|This American book
is designed to bring Bresson’s films to a wider English-speaking audience.
The author has also published studies of Kieslowski, Rohmer, and Tarkovsky,
who are also among my favourite directors. Each of Bresson’s films has
a chapter devoted to it, except for his two earliest which are compressed
into a single chapter. Each chapter is divided into three sections: introductory
comments, a detailed plot-summary, and a critical analysis. All this is
bookended by an initial chapter called “A Demanding Artist Who Respects
His Audience”, and a final chapter called “Images in a Certain Order”.
Many examples are given of particular aspects of Bresson’s films, such
as the unmotivated actions of the characters, the frequent theme of the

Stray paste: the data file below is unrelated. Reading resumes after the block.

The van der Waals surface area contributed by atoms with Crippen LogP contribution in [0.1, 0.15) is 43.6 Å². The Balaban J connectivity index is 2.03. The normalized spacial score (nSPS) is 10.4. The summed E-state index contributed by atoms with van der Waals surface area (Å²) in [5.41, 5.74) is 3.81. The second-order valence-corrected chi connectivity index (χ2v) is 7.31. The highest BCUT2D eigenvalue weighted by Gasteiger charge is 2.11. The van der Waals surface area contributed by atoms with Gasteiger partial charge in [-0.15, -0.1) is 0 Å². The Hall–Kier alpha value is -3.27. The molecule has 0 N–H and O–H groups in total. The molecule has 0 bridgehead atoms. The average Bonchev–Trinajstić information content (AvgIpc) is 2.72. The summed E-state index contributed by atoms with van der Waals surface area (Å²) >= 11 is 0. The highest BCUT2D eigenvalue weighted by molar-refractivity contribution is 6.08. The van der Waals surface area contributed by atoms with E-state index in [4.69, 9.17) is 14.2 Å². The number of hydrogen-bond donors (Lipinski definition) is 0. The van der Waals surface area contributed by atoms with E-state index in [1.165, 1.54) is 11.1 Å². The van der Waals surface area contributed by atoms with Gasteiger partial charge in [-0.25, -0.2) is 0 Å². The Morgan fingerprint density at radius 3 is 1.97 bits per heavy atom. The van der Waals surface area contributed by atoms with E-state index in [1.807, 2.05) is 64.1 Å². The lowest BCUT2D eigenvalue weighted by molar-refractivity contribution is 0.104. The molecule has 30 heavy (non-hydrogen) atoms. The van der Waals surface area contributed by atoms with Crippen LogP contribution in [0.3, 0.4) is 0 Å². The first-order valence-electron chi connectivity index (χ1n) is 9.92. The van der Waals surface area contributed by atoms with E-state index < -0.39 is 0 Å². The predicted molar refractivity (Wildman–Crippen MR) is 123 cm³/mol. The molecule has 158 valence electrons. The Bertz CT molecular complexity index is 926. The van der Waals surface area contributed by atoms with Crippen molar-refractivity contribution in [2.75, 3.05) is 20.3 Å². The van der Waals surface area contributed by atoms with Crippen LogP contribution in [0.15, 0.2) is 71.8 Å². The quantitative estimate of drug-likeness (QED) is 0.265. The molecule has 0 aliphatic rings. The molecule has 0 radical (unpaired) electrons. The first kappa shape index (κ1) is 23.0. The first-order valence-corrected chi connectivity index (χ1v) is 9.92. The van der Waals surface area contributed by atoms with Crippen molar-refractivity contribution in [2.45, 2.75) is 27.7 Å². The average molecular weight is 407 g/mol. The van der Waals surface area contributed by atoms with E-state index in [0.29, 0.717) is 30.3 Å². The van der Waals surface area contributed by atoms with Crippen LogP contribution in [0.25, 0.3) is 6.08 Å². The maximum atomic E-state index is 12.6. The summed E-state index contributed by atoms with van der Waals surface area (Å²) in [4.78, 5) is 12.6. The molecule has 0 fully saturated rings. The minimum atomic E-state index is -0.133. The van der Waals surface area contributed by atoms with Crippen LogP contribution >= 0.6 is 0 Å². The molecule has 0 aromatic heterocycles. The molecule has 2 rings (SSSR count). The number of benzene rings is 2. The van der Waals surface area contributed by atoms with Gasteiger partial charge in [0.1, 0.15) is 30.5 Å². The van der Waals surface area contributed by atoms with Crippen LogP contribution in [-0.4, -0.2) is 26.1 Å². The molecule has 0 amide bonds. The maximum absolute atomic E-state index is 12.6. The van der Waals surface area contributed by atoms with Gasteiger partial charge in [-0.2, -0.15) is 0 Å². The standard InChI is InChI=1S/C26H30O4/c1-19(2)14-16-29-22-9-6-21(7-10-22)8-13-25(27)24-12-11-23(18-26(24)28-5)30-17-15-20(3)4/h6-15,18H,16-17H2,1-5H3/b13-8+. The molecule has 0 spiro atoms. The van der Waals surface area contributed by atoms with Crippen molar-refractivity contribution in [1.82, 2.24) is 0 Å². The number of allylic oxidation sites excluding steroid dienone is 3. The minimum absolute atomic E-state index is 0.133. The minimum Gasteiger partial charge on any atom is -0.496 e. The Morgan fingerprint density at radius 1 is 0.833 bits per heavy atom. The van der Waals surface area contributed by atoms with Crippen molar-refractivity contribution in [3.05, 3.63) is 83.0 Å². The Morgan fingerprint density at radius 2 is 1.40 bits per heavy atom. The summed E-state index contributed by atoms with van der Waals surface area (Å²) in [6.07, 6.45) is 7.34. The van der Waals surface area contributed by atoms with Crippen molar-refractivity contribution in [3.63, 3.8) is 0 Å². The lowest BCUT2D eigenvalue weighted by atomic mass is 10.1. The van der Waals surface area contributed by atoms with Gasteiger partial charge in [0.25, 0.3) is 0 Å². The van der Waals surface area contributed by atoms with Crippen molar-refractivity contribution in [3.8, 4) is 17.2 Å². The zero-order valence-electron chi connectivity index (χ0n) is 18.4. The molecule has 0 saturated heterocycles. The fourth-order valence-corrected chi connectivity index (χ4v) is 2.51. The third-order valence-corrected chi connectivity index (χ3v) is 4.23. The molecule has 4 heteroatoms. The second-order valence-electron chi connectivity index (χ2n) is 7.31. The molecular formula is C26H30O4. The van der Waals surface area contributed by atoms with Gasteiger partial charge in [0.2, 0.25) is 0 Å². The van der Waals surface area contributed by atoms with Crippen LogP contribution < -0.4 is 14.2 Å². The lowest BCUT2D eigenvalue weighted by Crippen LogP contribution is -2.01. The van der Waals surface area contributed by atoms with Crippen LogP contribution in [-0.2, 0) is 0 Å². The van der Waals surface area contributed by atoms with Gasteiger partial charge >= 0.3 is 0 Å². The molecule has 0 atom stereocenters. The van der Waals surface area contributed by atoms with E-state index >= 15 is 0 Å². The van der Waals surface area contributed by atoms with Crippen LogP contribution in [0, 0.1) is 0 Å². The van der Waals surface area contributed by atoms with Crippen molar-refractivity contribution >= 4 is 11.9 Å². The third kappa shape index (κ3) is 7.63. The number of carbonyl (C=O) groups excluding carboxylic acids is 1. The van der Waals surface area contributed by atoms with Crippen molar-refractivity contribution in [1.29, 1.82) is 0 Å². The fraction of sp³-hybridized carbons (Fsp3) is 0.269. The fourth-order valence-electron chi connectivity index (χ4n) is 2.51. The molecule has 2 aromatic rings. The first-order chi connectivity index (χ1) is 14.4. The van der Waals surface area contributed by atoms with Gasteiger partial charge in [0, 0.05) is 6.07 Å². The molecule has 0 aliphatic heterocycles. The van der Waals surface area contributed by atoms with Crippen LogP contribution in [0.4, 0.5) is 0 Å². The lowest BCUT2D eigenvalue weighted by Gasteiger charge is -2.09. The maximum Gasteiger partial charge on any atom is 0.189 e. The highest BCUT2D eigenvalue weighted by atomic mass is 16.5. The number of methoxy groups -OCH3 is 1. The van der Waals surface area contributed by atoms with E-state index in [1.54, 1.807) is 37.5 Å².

corrosive effects of money, and the fact that the paring-down or elimination
of anything unnecessary means that so much action can be packed into (mostly)
very short running-times.
However, a major criticism of a book like this: THERE IS NO INDEX! I was glad to see, however, that the author confirms my belief that Bresson was born in 1901, not 1907 as some sources state (this error originated, I think, from a mistake in a 1980 reference book). Also, I was surprised to read, on page 107, of the “bright colours” in the acclaimed final scene of Au Hasard Balthazar, a film shot in black-and-white!
Overall a useful and helpful book for
those coming to Bresson’s films for the first, or even the fifth, time.